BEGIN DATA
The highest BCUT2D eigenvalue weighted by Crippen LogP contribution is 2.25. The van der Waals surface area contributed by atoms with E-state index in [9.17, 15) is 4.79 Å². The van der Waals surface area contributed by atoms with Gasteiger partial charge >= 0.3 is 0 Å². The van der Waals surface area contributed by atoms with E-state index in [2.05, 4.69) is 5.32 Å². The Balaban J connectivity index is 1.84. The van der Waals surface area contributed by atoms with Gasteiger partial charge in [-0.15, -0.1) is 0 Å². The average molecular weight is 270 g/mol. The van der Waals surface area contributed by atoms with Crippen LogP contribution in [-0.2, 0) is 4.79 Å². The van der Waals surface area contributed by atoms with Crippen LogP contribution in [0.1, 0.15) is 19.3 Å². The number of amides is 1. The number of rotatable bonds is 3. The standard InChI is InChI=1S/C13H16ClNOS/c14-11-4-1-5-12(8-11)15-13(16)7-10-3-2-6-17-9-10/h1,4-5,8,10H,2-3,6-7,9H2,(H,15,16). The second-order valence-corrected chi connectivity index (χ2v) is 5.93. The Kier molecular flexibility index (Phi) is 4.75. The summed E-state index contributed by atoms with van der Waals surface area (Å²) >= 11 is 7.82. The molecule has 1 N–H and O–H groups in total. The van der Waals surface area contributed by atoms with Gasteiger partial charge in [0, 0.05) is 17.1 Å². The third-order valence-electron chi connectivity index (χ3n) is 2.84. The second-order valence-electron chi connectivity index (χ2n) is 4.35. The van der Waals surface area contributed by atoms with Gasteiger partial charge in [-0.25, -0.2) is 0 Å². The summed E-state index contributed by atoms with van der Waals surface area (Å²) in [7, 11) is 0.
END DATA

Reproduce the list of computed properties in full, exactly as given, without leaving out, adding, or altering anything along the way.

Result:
The highest BCUT2D eigenvalue weighted by Crippen LogP contribution is 2.25. The van der Waals surface area contributed by atoms with E-state index in [9.17, 15) is 4.79 Å². The van der Waals surface area contributed by atoms with Gasteiger partial charge >= 0.3 is 0 Å². The van der Waals surface area contributed by atoms with E-state index in [2.05, 4.69) is 5.32 Å². The Balaban J connectivity index is 1.84. The van der Waals surface area contributed by atoms with Gasteiger partial charge in [-0.15, -0.1) is 0 Å². The average molecular weight is 270 g/mol. The van der Waals surface area contributed by atoms with Crippen LogP contribution in [-0.2, 0) is 4.79 Å². The van der Waals surface area contributed by atoms with Crippen LogP contribution in [0.1, 0.15) is 19.3 Å². The number of amides is 1. The number of rotatable bonds is 3. The standard InChI is InChI=1S/C13H16ClNOS/c14-11-4-1-5-12(8-11)15-13(16)7-10-3-2-6-17-9-10/h1,4-5,8,10H,2-3,6-7,9H2,(H,15,16). The second-order valence-corrected chi connectivity index (χ2v) is 5.93. The Kier molecular flexibility index (Phi) is 4.75. The summed E-state index contributed by atoms with van der Waals surface area (Å²) >= 11 is 7.82. The molecule has 1 N–H and O–H groups in total. The van der Waals surface area contributed by atoms with Gasteiger partial charge in [0, 0.05) is 17.1 Å². The third-order valence-electron chi connectivity index (χ3n) is 2.84. The second-order valence-electron chi connectivity index (χ2n) is 4.35. The van der Waals surface area contributed by atoms with Gasteiger partial charge in [-0.25, -0.2) is 0 Å². The summed E-state index contributed by atoms with van der Waals surface area (Å²) in [7, 11) is 0.